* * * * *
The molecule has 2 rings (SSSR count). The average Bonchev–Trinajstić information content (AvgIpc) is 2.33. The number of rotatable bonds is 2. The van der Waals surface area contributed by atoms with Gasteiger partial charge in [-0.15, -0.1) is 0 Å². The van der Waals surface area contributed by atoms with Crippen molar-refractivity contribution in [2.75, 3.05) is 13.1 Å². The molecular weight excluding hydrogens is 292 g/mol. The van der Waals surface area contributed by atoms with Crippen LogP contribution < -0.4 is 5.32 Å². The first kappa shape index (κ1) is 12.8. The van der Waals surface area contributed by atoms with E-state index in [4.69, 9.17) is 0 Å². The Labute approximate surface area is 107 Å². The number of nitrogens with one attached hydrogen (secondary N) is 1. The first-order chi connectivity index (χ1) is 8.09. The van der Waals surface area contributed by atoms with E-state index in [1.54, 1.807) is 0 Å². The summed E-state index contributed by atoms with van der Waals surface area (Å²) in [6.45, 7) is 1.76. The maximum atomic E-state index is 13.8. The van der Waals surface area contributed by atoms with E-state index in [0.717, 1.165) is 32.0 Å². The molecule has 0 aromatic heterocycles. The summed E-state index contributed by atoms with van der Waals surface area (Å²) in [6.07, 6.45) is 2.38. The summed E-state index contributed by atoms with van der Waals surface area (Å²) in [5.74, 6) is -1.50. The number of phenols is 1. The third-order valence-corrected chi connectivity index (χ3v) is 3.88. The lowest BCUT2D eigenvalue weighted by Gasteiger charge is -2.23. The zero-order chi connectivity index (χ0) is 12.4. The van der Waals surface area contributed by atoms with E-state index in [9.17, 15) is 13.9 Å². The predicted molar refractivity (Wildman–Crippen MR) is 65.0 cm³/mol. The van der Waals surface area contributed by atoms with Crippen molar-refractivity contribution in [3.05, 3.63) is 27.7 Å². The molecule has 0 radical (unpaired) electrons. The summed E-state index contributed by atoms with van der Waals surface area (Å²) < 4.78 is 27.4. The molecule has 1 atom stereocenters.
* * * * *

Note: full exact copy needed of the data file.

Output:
The molecule has 2 rings (SSSR count). The average Bonchev–Trinajstić information content (AvgIpc) is 2.33. The number of rotatable bonds is 2. The van der Waals surface area contributed by atoms with Gasteiger partial charge in [-0.15, -0.1) is 0 Å². The van der Waals surface area contributed by atoms with Crippen molar-refractivity contribution in [2.75, 3.05) is 13.1 Å². The molecular weight excluding hydrogens is 292 g/mol. The van der Waals surface area contributed by atoms with Crippen LogP contribution < -0.4 is 5.32 Å². The first kappa shape index (κ1) is 12.8. The van der Waals surface area contributed by atoms with E-state index in [4.69, 9.17) is 0 Å². The Labute approximate surface area is 107 Å². The number of nitrogens with one attached hydrogen (secondary N) is 1. The first-order chi connectivity index (χ1) is 8.09. The van der Waals surface area contributed by atoms with E-state index in [1.54, 1.807) is 0 Å². The summed E-state index contributed by atoms with van der Waals surface area (Å²) in [6.45, 7) is 1.76. The maximum atomic E-state index is 13.8. The van der Waals surface area contributed by atoms with E-state index in [0.717, 1.165) is 32.0 Å². The molecule has 0 aromatic heterocycles. The summed E-state index contributed by atoms with van der Waals surface area (Å²) in [6.07, 6.45) is 2.38. The summed E-state index contributed by atoms with van der Waals surface area (Å²) in [5.74, 6) is -1.50. The number of phenols is 1. The third-order valence-corrected chi connectivity index (χ3v) is 3.88. The lowest BCUT2D eigenvalue weighted by Gasteiger charge is -2.23. The zero-order chi connectivity index (χ0) is 12.4. The van der Waals surface area contributed by atoms with E-state index in [9.17, 15) is 13.9 Å². The predicted molar refractivity (Wildman–Crippen MR) is 65.0 cm³/mol. The van der Waals surface area contributed by atoms with Crippen molar-refractivity contribution in [3.05, 3.63) is 27.7 Å². The molecule has 0 radical (unpaired) electrons. The summed E-state index contributed by atoms with van der Waals surface area (Å²) < 4.78 is 27.4. The molecule has 1 atom stereocenters.